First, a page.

I had a little glimpse into my son’s world this morning. He is a member of the McQuaid IgKnighters, one of the FIRST Robotics teams. Over the course of the last few weeks, Ben has spent over 100 hours working with his team to build a robot that meets this year’s specifications. On Tuesday at 8:00pm, ready or not, the team must “bag and tag” their robot. They will not be allowed to work on it again until they see it at the competition at RIT on March 3.
This morning, the team invited parents to an Open House to see what they have accomplished. We started the morning all together with Mass as a team. Very nice to see these young men taking an active role in the liturgical ministries. Then, we went to the room where the team has been spending its time. We were shown the video which kicked off this year’s season. I had seen it before, but it still amazes me.
If I had not seen last year’s robot, I never would have believed that my son could be part of building a robot to perform such a task. How can high school students be expected to take on such a difficult task? The team is blessed with some really good “mentors,” but still…this seems like a super-difficult challenge to me.
The robot is, as I believed, very involved. The tasks have been split into sub-groups. After watching the video, we heard a little talk from each of the sub-group captains. This is where the students really, really impressed me. As each captain spoke about his sub-groups tasks, I was blown away by his knowledge, his understanding of his tasks, and his ease at speaking in front of the group. Almost everything they talked about was beyond me, and these are high school students.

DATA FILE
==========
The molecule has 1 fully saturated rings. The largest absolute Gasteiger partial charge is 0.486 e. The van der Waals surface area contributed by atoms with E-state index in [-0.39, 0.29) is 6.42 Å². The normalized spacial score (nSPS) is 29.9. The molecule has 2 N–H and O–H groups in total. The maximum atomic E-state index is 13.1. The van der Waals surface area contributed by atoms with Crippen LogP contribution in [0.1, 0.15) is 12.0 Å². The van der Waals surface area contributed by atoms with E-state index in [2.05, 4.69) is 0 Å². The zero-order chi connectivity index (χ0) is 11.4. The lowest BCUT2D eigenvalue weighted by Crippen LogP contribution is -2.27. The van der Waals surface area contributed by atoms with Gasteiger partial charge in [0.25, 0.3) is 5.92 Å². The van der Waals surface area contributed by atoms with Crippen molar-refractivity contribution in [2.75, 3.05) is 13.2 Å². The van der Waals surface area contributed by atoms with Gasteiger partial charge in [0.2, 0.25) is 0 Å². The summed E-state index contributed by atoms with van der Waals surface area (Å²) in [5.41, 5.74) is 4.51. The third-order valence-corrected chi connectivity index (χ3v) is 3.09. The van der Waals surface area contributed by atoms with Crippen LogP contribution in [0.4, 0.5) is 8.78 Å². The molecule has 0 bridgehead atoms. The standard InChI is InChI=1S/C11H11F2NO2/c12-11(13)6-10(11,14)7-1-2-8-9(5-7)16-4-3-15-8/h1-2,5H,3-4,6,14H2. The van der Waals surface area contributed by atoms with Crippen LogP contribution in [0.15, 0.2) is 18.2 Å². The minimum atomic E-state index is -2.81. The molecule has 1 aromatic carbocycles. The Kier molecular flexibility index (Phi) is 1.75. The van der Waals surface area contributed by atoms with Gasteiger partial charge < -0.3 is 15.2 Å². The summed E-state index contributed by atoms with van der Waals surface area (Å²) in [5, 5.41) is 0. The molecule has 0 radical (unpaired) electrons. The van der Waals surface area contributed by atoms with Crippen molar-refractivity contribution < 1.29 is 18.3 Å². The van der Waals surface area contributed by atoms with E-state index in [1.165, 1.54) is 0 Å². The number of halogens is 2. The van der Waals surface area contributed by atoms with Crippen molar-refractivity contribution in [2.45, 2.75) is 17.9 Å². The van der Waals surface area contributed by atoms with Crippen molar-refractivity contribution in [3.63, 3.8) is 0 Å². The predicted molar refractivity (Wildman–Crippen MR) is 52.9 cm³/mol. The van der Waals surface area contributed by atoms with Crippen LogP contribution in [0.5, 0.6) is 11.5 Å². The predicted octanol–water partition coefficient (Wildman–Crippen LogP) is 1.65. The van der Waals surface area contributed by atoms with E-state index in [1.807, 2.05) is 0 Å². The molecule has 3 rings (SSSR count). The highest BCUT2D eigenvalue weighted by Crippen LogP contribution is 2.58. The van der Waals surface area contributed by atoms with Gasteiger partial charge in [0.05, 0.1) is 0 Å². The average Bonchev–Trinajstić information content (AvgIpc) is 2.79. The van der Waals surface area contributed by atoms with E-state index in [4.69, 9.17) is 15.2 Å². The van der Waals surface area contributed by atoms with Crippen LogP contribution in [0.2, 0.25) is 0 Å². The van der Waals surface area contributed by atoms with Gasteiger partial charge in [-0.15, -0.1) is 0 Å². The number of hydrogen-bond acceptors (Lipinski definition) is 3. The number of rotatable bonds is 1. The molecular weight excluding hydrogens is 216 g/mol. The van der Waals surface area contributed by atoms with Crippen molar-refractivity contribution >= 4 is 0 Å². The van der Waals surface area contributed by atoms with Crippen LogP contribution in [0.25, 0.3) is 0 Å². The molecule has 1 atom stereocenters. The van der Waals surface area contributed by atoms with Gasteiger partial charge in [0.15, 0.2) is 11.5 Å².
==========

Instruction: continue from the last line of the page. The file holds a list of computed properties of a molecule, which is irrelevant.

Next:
After the little talks, we were split up into groups and went to various parts of the room for demonstrations of the things the sub-groups have done. We began with the group that Ben worked with – the Drive Team. This team designed and built the chassis, the base of the robot, and the bumpers which will protect the robot from damage by competitors. Apparently, Ben was responsible for cutting the metal base of the robot. One of our friends, who is a mentor, sent us these photos.
Yup, that’s my boy wearing those safety glasses and running that saw. I am proud and amazed at the opportunity this has provided him. Learning the tasks is important. Learning to be part of a team is even more important.
At the open house today, it became clear that these students know that their task is one piece of a greater whole. They know that it is important that they perform to the best of their ability. Everyone’s small task is important to the big picture.
We visited the other subgroups and, time after time, I was just amazed at the level of intelligence about engineering concepts,. They are way beyond me, and I felt a bit like they were speaking a foreign language. The mini-bot, which you can see in the video as an animated object, is really, really cool and amazing.
I can hardly wait to see the robot perform at RIT the first weekend in March. Even though I don’t have a clue how it was made, I am so proud of this robot. I will be in the stands, cheering the IgKnighters on.